sat 20/01/2018

Eric, Ernie and Me, BBC Four review - he brought them sunshine | reviews, news & interviews

Eric, Ernie and Me, BBC Four review - he brought them sunshine

Eric, Ernie and Me, BBC Four review - he brought them sunshine

The moving story of Morecambe and Wise's scriptwriter Eddie Braben, plus a gentle hour with Eric & Ernie's Home Movies

The play wot he wrote: Stephen Tompkinson as Eddie Braben with Neil Maskell and Mark Bonnar in 'Eric, Ernie and Me'BBC/Objective Fiction/Emilie Sandy

To misquote Marx (Karl, not Groucho), comedy repeats itself, the first time as farce, the second time as a tragedy. The early days of broadcasting bred comedians whose work lives on in the nation’s marrow. But being Frankie Howerd or Kenneth Williams or the Steptoe actors was no laughing matter. Long after they died, the BBC started dramatising the story of the stars’ miserable lives in low-budget micro-sagas shot in dingy rooms.

The best of them was Eric & Ernie, written by Peter Bowker from an idea by Victoria Wood. It told the origin story of Morecambe and Wise, who were brought together by Eric’s mother (Wood) and endured an arduous apprenticeship at the dawn of television. Six years on, and made by completely different people, Ernie, Eric and Me (BBC Four) made for a modest, moving bookend.

The "me" in the title was Eddie Braben, the gagsmith credited with hoiking them onto the plinth which they have occupied ever since, culminating in their Christmas show in 1977 which attracted an astonishing 28 million viewers. (Put that in your pipe and smoke it, Simon Cowell.) The set-up of the drama was that by the late 1960s they were coasting, their scriptwriters had moved on and Eric’s ticker was playing up. In came Braben, a fruit and veg seller from Liverpool who had earned his spurs writing jokes for Ken Dodd.

The drama placed the two great stars in the unusual role of supplicants, even leeches, who entirely depended on an outsider for the life-giving fuel of material

It wasn’t in Neil Forsyth’s script but Braben first saw Morecambe and Wise as a teenager and later remarked that “they were so far down the bill I thought they were the printers”. He needed persuading, and told the pair the act should riff on their relationship, and thus make Ernie Wise more than a mere straight man. “I get 10 percent of the laughs and 50 percent of the money,” reasoned Ern, before his tiger wife overrode him. “Do it!” she told Braben.

The drama placed the two great stars in the unusual role of supplicants, even leeches, who entirely depended on an outsider for the life-giving fuel of material. Trouble with mental health, normally suffered by performers, was Braben’s cross to bear. Eric and Ernie exerted a powerful grip. In one accelerating sequence, he entered an exhausting Groundhog Day of writing, commuting to London on the sleeper and getting his scripts back with red ink all over them. In a literally graphic illustration of the writer’s search for inspiration, he drew a TV screen on the living room wall and waited for his characters to materialise inside it and start speaking their lines.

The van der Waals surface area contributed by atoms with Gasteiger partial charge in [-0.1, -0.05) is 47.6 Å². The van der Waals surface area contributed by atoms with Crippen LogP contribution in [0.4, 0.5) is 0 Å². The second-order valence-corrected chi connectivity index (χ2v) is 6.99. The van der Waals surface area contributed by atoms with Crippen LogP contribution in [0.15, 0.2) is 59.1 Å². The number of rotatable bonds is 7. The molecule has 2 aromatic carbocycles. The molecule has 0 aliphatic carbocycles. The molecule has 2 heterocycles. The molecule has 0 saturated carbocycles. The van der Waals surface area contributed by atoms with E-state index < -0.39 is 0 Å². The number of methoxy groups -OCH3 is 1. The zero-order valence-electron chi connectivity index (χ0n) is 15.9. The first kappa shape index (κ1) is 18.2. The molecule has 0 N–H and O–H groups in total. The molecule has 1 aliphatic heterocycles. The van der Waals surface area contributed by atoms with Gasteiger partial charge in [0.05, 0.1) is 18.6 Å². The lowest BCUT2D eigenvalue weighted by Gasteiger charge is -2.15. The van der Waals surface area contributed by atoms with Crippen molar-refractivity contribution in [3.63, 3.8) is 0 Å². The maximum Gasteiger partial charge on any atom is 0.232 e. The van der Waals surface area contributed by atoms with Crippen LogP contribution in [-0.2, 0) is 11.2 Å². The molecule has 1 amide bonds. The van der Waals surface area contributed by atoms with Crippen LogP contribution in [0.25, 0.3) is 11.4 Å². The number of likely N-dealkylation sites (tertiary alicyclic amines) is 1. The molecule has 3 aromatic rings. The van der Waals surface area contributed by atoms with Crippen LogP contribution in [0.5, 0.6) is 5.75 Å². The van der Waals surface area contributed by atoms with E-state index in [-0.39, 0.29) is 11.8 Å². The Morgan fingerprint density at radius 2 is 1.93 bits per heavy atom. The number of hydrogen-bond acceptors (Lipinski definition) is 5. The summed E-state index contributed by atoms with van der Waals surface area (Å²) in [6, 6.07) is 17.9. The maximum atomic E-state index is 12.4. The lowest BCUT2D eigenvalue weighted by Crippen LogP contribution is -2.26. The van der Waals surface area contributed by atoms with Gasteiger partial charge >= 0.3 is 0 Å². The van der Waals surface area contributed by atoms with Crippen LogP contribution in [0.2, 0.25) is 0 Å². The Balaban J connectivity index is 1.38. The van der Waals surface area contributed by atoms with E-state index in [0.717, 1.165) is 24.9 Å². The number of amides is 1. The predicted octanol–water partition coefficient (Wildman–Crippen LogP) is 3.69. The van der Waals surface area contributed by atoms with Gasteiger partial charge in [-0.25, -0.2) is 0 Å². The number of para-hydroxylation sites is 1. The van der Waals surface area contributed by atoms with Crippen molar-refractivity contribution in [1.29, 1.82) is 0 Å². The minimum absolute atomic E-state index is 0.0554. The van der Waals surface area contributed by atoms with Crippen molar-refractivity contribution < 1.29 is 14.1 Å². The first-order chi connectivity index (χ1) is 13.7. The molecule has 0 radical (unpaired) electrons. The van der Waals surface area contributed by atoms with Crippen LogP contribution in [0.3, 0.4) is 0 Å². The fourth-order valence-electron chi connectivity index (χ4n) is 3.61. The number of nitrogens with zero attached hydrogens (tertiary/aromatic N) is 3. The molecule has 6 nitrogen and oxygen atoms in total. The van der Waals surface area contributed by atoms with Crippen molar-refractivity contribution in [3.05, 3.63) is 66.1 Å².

In truth, Braben's writer’s block and breakdown did not look intensely serious. But Stephen Tompkinson, such a livewire all those years ago in Drop the Dead Donkey, did his best to look knackered and demoralised. His lovely performance was nicely supported by Liz White as his wife, Dee. Neil Maskell’s Ernie cut a tougher figure than the one known to the public, while Mark Bonnar, whose career goes from strength to strength, went all out for pipe-chewing, glasses-wiggling accuracy. (Pictured below: still from Eric and Ernie's Home Movies, BBC/Shiver/Morecambe & Wise family/estates)Eric and Ernie's Home MoviesThe script called for a base level of knowledge of their oeuvre. Rather than recreate them, the famous sketches were seen in rehearsal or heard over the tannoy as Braben sat in corridors listening to live recordings. Trainspotters could enjoy an unflattering cameo for Barry Cryer, dying on his arse as a warm-up man. Fun was also had twitting a glamorous Glenda Jackson, a sultry Vanessa Redgrave (“Oi, Redgrave. What kind of socialist has a chauffeur?”) and, of course, Andrew Preview.

How much of this really happened and how much was creative licence is one for the sticklers. Did Eric really have intimations of mortality in 1977? Another highly dramatic omission concerns Morecambe and Wise’s departure for ITV. The BBC's head of light entertainment Bill Cotton (here played by Alex Macqueen) wouldn’t allow them to poach the contracted Braben, who retaliated by headbutting Cotton, who hit him back with a soda syphon. That might have ruffled the gentle elegiac tone.

The mood was cheerful for Eric & Ernie's Home Movies, a companion programme which rifled through all the cinefilm both stars accumulated. Morecambe's children and widow, and various people who knew or worked with them, were vouchsafed the chance to watch material captured five or six decades before, and see their younger selves caught in a time capsule. This gentle hour made the point that not every genius is racked with melancholy. 

@JasperRees

Their Christmas show in 1977 attracted an astonishing 28 million viewers. (Put that in your pipe and smoke it, Simon Cowell)

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4
Average: 4 (1 vote)

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